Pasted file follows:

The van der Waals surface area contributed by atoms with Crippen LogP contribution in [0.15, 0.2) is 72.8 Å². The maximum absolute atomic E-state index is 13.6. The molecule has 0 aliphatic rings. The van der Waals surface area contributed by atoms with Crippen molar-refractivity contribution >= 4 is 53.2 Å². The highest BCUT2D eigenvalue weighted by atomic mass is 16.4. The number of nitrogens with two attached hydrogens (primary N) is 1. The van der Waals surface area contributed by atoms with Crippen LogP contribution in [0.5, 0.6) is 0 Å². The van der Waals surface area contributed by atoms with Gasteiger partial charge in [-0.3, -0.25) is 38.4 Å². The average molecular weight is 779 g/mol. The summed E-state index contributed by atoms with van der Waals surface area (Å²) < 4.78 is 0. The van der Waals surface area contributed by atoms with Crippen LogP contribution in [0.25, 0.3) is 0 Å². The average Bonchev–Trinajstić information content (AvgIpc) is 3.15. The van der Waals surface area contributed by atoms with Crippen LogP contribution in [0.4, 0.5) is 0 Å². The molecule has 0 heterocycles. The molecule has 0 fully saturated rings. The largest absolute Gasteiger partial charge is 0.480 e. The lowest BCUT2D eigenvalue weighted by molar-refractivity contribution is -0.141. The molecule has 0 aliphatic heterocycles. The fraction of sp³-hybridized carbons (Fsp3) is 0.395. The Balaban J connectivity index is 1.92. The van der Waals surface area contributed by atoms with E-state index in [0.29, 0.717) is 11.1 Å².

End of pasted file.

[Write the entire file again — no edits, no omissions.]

The van der Waals surface area contributed by atoms with Crippen LogP contribution in [0.15, 0.2) is 72.8 Å². The maximum absolute atomic E-state index is 13.6. The molecule has 0 aliphatic rings. The van der Waals surface area contributed by atoms with Crippen molar-refractivity contribution >= 4 is 53.2 Å². The highest BCUT2D eigenvalue weighted by atomic mass is 16.4. The number of nitrogens with two attached hydrogens (primary N) is 1. The van der Waals surface area contributed by atoms with Crippen LogP contribution in [0.5, 0.6) is 0 Å². The van der Waals surface area contributed by atoms with Gasteiger partial charge in [-0.3, -0.25) is 38.4 Å². The average molecular weight is 779 g/mol. The summed E-state index contributed by atoms with van der Waals surface area (Å²) < 4.78 is 0. The van der Waals surface area contributed by atoms with Crippen LogP contribution in [0.25, 0.3) is 0 Å². The average Bonchev–Trinajstić information content (AvgIpc) is 3.15. The van der Waals surface area contributed by atoms with Crippen LogP contribution in [0.4, 0.5) is 0 Å². The molecule has 0 heterocycles. The molecule has 0 fully saturated rings. The largest absolute Gasteiger partial charge is 0.480 e. The lowest BCUT2D eigenvalue weighted by molar-refractivity contribution is -0.141. The molecule has 0 aliphatic heterocycles. The fraction of sp³-hybridized carbons (Fsp3) is 0.395. The Balaban J connectivity index is 1.92. The van der Waals surface area contributed by atoms with E-state index in [0.29, 0.717) is 11.1 Å².